heart to any great heights of light and happiness. In
this mood, his hallig seemed to him the only spot upon
earth which could satisfy him, the place in which alone
the wounds of his heart could be healed. It was impos-
sible for him to fancy himself in the midst of social
tumult ; and he shrank from the fearful loneliness and
abandonment, which he should feel among men who
were engaged in the loud bustle of life.
The pastor — in whom exactly opposite feelings had
been excited by his intercourse with the guests of the
island, by their animating conversations, by the renewed
exchange of thoughts, by the recollection of the activity
of the great world, and who oftener than before, looked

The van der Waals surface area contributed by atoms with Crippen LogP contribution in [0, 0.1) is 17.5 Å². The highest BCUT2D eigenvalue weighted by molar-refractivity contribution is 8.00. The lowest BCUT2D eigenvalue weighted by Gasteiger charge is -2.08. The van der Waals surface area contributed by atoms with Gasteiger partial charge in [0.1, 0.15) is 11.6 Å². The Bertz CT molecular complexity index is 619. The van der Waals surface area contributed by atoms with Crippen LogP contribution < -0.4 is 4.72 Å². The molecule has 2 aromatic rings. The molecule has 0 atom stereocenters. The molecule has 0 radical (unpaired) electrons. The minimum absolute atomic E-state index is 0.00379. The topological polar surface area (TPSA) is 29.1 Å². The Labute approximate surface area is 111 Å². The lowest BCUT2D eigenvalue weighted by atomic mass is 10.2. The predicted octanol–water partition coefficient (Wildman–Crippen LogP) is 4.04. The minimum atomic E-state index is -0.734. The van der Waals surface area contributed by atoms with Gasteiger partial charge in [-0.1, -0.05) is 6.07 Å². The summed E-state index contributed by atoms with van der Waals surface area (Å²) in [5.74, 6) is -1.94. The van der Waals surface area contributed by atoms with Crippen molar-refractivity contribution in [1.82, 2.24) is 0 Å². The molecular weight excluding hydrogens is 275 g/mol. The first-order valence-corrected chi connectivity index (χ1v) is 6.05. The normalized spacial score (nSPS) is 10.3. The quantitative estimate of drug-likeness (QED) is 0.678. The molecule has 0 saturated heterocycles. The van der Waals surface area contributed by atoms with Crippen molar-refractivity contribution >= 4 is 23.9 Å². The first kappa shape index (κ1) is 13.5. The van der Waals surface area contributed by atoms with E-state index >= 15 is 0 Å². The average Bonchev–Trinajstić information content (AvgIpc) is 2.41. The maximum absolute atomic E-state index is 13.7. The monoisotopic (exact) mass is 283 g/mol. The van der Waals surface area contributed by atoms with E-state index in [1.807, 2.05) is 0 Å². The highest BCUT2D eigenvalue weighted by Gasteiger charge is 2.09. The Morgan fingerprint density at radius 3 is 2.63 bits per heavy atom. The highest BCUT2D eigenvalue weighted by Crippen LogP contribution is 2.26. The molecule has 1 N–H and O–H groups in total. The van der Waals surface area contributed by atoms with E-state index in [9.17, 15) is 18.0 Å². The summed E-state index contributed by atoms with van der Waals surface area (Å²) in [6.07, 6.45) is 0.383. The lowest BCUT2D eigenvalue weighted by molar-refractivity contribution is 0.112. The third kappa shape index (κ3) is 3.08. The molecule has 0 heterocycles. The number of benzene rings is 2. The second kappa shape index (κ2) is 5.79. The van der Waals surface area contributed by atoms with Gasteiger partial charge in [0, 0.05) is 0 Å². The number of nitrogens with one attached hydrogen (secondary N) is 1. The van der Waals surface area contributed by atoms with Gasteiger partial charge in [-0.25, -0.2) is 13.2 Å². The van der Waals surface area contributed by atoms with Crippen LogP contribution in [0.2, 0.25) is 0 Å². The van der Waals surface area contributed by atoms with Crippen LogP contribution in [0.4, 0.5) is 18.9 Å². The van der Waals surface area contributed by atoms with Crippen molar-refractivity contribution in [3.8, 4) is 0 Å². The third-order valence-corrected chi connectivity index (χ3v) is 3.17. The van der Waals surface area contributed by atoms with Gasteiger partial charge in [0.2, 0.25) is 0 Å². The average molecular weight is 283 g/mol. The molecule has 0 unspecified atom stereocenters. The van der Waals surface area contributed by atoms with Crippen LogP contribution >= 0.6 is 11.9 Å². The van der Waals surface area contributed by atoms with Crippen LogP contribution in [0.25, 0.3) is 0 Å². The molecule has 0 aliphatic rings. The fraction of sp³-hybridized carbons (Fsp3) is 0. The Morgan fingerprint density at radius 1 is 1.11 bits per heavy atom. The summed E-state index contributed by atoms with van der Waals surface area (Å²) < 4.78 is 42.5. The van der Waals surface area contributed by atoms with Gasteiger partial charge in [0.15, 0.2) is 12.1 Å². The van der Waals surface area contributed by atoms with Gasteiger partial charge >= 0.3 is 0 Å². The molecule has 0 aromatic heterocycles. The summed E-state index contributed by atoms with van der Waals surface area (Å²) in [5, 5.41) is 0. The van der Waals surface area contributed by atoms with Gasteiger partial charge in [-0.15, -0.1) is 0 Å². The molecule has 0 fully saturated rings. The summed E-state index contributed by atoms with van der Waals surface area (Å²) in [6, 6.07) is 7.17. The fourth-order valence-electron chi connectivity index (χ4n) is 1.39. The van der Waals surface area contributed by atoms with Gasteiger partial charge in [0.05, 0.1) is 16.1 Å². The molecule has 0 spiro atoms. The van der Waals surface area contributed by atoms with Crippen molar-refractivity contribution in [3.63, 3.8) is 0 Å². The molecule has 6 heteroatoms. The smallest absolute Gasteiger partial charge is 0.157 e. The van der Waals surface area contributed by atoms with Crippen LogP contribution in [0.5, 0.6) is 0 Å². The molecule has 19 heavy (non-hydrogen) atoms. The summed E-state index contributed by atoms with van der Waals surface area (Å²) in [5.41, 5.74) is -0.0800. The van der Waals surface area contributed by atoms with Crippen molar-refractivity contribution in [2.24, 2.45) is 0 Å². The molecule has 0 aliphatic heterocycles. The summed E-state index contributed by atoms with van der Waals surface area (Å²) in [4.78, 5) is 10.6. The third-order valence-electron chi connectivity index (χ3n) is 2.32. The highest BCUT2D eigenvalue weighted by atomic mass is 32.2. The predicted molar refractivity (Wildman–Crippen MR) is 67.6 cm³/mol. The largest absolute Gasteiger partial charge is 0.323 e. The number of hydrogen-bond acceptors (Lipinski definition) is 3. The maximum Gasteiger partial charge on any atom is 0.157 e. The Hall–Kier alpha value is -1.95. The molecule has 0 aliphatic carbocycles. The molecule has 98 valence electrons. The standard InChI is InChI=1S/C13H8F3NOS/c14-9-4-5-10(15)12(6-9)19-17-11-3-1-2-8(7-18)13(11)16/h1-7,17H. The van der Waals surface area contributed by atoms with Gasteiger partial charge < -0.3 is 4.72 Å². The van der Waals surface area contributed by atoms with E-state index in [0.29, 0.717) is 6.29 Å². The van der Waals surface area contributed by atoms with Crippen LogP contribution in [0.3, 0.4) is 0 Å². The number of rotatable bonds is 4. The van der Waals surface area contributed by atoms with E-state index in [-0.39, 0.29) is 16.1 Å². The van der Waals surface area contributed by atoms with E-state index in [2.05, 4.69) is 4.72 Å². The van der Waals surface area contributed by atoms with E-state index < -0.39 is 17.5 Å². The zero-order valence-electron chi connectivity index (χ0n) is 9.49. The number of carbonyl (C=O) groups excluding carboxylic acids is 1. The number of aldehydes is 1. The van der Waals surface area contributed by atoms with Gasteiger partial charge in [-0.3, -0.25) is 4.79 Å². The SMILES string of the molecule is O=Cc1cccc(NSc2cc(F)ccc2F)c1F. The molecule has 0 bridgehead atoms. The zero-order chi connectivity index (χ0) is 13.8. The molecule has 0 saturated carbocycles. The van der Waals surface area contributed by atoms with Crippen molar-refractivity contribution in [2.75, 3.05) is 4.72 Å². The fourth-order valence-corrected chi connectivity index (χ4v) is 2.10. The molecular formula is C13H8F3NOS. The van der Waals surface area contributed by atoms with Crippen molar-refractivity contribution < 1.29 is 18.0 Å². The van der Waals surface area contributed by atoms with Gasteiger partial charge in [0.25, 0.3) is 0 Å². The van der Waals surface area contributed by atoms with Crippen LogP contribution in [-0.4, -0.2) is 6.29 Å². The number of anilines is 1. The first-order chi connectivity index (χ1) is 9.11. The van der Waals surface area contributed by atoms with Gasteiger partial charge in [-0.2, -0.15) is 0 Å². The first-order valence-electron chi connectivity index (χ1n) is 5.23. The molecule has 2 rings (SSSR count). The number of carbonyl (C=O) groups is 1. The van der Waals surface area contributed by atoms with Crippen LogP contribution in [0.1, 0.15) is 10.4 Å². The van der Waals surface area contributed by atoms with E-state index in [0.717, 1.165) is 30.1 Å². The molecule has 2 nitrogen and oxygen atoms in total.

longingly over the water which separated him from the
mainland, and its spiritual and political interests — sur-
prised Godber in his dream.
Their conversation soon turned to the subject in
which both, each in his way, were especially interested.
"So, then, you are going to leave us ?" said Hold.
"No, no," replied Godber, warmly ; "I shall not
leave my home."
"And does Idalia remain here ?" asked Hold, with
"I do not know," replied Godber, gently, and in a
"You do not know!" exclaimed the pastor, at the
same time, looking inquiringly at the young man, who
stood before him, silent and with downcast eyes. "You
do not know ! Godber, have you examined yourself ?
are you sure that you are taking the right course ?"
And as Godber still did not answer, he went on earn-
estly, "Certainly you would never be happy in a great